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  • this'll is everyday grammar.

  • On a recent program, we talked about verbs that change meaning when we follow them with the Jarrah and or infinitive as a reminder.

  • A Jared is a verb form that ends in I N G and acts as a noun.

  • An infinitive is the shortest for form and usually has the word to in front of it.

  • Today, let's look at the verb forget, which can be followed by a gerund or an infinitive.

  • When you forget to do something, it means you wanted to do it, but you did not remember, so you did not do it.

  • Say, for example, you wanted to set your alarm clock last night.

  • But you didn't do it because you forgot you might say this.

  • I forgot to set my alarm last night.

  • Oh, no.

  • I hope you won't be late for work, school or an important meeting.

  • Yet.

  • When you forget doing something, the meaning changes.

  • It means you did do it.

  • But you failed to remember the act of doing it.

  • In other words, you forgot a memory.

  • Listen to this speaker.

  • He's a Jarron with Forget, Ben Forgot meeting Savannah's aunt at the family dinner The speaker is saying that then did meet Savannah's aunt, but he doesn't remember the act of meeting her.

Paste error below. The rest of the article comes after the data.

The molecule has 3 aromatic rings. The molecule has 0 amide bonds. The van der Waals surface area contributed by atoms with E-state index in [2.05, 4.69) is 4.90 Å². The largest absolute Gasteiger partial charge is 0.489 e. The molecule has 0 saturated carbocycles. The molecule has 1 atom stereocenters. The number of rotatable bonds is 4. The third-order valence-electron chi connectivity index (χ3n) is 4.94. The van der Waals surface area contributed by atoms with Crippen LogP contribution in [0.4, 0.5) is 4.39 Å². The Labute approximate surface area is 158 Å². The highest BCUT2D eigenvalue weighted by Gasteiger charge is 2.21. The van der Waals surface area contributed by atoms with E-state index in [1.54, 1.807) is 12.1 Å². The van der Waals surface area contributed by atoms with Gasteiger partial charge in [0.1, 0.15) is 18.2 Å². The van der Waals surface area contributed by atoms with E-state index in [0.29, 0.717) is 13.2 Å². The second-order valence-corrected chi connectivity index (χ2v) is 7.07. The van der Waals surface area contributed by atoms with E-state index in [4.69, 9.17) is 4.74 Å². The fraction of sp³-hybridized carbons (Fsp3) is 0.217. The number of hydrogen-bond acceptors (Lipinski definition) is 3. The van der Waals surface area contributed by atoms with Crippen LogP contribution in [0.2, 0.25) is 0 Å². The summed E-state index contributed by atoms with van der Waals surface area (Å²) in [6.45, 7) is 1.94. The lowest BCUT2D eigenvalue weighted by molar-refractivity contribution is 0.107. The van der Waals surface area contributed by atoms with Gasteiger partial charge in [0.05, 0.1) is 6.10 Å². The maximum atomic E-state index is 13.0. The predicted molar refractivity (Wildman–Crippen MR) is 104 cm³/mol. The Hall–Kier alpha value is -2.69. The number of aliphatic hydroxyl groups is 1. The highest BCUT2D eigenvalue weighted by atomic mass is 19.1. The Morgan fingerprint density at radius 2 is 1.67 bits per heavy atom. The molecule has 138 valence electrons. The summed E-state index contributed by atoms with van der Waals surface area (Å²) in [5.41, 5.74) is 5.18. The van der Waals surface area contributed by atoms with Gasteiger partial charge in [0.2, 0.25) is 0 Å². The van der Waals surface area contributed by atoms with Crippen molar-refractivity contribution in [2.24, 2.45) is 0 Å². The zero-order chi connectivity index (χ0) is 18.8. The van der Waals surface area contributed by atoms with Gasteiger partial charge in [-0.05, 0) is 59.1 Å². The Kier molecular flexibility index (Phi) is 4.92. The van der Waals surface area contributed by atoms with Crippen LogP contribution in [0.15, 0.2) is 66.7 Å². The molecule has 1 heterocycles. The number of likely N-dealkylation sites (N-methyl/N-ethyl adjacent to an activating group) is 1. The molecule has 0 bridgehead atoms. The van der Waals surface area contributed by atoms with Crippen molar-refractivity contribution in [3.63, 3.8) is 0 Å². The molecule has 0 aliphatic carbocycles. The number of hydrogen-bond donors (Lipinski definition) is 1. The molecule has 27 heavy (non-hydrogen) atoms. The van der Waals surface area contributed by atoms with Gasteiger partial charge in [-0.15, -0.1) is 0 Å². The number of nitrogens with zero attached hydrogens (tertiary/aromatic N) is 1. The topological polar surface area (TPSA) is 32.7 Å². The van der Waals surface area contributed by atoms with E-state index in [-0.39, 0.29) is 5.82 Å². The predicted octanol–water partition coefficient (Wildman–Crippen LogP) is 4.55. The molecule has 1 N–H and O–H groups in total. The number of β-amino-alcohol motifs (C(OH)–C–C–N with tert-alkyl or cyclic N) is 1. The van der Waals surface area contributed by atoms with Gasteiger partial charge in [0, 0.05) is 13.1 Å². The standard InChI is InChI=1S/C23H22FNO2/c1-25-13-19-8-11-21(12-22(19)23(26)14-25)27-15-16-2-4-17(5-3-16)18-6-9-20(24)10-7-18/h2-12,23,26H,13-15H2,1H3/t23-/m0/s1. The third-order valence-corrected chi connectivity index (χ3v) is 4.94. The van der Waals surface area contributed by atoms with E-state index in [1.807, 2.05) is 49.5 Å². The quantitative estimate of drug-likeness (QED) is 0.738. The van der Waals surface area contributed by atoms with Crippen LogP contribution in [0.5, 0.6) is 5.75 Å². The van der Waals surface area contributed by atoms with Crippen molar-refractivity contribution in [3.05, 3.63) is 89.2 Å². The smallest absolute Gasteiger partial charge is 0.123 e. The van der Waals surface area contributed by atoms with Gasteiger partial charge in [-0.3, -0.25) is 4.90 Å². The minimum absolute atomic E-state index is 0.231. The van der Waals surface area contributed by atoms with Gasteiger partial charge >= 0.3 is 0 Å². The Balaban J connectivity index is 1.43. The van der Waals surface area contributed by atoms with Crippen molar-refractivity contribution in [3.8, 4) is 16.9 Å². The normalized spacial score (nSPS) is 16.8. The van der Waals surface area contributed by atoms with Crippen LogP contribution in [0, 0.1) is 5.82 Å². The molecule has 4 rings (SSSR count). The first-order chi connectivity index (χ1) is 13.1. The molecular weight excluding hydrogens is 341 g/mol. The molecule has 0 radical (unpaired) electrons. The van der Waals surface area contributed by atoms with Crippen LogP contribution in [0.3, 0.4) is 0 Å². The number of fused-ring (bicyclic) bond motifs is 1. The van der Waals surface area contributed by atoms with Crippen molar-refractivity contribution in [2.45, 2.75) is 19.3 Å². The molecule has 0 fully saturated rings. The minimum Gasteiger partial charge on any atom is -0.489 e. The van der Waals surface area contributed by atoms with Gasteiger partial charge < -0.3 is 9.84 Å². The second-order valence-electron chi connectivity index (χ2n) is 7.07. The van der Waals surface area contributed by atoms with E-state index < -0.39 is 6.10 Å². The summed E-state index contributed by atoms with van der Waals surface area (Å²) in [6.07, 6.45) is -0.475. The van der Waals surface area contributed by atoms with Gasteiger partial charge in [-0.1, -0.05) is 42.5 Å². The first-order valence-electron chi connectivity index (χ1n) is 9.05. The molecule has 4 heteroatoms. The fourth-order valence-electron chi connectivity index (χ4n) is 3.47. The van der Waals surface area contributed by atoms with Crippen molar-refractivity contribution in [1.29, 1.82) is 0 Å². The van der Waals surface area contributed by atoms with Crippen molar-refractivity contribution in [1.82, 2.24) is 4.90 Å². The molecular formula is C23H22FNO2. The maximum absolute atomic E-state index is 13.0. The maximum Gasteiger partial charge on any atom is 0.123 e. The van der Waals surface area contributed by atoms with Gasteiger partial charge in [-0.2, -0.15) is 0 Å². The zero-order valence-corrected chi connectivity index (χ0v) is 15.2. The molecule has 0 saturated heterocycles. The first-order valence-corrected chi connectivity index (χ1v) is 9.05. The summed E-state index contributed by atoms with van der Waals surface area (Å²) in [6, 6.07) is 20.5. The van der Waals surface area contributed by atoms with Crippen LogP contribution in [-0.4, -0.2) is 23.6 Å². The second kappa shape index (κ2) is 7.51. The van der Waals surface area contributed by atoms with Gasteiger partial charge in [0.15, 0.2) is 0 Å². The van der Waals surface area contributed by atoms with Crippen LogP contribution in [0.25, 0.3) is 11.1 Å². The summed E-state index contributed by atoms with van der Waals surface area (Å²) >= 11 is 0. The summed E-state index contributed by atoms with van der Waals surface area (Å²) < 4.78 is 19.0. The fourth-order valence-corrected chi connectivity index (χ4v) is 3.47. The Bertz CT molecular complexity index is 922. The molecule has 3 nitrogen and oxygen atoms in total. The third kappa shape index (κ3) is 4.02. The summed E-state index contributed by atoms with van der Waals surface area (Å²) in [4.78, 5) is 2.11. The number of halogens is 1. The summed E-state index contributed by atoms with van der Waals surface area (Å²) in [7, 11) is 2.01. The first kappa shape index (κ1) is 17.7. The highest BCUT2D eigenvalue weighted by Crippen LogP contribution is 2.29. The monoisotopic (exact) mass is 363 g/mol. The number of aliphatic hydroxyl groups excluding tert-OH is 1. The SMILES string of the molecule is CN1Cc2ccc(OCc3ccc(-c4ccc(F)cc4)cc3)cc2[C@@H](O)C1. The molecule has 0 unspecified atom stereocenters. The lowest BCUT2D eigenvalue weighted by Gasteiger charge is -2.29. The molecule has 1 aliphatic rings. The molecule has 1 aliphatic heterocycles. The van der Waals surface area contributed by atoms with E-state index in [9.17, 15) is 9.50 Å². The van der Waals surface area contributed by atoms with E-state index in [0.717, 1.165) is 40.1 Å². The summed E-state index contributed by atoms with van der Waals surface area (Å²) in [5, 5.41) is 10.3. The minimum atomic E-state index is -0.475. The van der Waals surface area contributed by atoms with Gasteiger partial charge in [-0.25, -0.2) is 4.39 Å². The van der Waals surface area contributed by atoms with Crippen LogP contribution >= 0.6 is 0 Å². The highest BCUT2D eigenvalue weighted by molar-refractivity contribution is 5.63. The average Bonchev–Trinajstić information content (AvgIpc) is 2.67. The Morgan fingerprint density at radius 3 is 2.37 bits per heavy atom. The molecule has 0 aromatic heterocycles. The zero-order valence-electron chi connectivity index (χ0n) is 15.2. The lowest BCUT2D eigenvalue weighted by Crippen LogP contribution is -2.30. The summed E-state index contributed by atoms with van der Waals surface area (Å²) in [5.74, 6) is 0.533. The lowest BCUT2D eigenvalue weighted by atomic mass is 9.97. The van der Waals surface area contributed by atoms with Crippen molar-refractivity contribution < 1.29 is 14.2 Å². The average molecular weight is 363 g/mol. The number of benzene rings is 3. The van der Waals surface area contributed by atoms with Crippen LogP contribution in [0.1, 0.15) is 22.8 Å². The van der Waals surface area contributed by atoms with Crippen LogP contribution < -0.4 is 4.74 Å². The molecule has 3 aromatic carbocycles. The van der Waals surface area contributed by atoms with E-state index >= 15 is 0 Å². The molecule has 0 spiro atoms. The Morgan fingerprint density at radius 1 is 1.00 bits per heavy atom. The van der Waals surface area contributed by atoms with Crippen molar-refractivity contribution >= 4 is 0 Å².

• More commonly, though, when Jared's follow Forget it's to declare that we will not forget a treasured memory, as in this example, I will never forget seeing my child walk for the first time.

  • I was so happy.

  • And I hope you won't forget watching this video about verbs that change with Garon's and infinitives that's everyday grammar.

this'll is everyday grammar.

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A2 VOA forget infinitive savannah everyday grammar everyday

Everyday Grammar - forget

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    林宜悉 posted on 2020/07/03
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